Gaming developer Riot Games ‘delaying’ discrimination and sexual harassment investigations

Valorant from Riot Games

League of Legends and Valorant developer Riot Games has been allegedly delaying sexual harassment investigations.

Just as Activision Blizzard are being investigated by the California Department of Fair Employment and Housing for sexual harassment and a “frat boy” culture, a similar lawsuit has also been filed against Riot Games.

The investigation into Riot Games began in 2018 after alleged unequal pay, gender discrimination, and sexual harassment, with a lawsuit formally filed in February of this year.

Now, the DFEH alleges that Riot has delayed the investigation process by failing to notify workers of their right to speak to the DFEH about sexual harassment and unlawful workplace practices.

“Agreements that attempt to bar individuals from filing a complaint or assisting in a DFEH case run afoul of the anti-retaliation and anti-interference provisions of the Fair Employment and Housing Act,” said DFEH Director Kevin Kish in a statement

“Employers cannot impose a penalty on people who engage in protected activity under statutes enforced by DFEH. The very existence of such agreements has a chilling effect on the willingness of individuals to come forward with information that may be of importance to the DFEH as it seeks to advance the public interest in the elimination of unlawful employment discrimination and harassment.”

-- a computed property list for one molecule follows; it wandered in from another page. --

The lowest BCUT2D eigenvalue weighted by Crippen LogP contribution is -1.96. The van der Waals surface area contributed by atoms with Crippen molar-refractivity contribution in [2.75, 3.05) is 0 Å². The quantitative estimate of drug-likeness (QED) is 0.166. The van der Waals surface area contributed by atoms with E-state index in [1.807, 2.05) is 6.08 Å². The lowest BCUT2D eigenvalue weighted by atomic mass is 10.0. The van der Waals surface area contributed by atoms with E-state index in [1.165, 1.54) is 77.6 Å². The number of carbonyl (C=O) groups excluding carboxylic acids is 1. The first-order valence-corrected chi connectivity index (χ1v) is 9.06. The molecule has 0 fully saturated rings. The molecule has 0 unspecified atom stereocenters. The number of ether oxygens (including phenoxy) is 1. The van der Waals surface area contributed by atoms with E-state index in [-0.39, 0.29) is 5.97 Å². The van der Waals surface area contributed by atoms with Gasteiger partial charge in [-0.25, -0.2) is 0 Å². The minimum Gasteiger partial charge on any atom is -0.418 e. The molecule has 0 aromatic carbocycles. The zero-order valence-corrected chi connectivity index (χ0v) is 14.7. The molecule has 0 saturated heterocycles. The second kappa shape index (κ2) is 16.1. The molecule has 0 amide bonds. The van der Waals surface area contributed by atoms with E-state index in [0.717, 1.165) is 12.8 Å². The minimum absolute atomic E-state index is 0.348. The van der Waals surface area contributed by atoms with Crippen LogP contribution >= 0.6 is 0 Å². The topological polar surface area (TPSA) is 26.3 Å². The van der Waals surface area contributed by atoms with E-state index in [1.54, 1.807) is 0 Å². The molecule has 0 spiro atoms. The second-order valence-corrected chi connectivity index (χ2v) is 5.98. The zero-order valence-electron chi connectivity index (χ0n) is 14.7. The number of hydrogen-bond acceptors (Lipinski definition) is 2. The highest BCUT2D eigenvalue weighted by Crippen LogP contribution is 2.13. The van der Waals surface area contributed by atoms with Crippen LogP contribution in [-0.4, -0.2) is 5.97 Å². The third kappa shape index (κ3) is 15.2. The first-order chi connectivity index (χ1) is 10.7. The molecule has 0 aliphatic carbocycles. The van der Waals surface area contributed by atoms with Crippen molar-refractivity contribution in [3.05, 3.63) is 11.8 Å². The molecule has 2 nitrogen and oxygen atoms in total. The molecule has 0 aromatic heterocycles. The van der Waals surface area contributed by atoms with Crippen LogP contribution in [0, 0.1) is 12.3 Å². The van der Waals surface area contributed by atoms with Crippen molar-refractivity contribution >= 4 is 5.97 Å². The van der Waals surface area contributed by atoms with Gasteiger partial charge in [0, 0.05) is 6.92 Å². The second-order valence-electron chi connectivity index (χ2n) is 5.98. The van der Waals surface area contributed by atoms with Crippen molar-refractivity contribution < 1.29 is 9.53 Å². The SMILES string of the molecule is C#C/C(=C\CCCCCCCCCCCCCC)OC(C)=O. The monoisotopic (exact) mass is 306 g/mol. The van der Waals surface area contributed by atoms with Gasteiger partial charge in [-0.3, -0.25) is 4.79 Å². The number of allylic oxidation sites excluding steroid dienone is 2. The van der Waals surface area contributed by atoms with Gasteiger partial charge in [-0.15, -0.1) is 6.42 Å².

In 2019, over a year after the DFEH began investigating Riot, the company settled with approximately 100 women who waived their claims and rights without notice of the government’s actions, says the statement.

The DFEH has sought these settlement agreements, but Riot Games delayed the production of these agreements.

Reads the statement: “Alarmed by language in Riot’s settlement and separation agreements that suggested employees could not voluntarily and candidly speak with the government about sexual harassment and other violations, and obtain relief in the government’s actions, DFEH promptly moved for relief from the Court. The Court ordered Riot to issue the corrective notice; however, Riot has delayed the process for two months.”

Kotaku contacted Riot Games about the delay. They responded that “this issue is mainly related to former employees”, that “Notices are being sent to former employees to confirm that Riot’s severance agreements have never in any way prohibited speaking to government agencies”, and that “Riot has never and will never retaliate against anyone for talking to any government agency”.

In 2018, Kotaku published a scathing report into the sexist culture of Riot Games. 

Since then, sexual harassment claims have rocked the gaming industry, from Ubisoft in 2020 to Activision Blizzard most recently.

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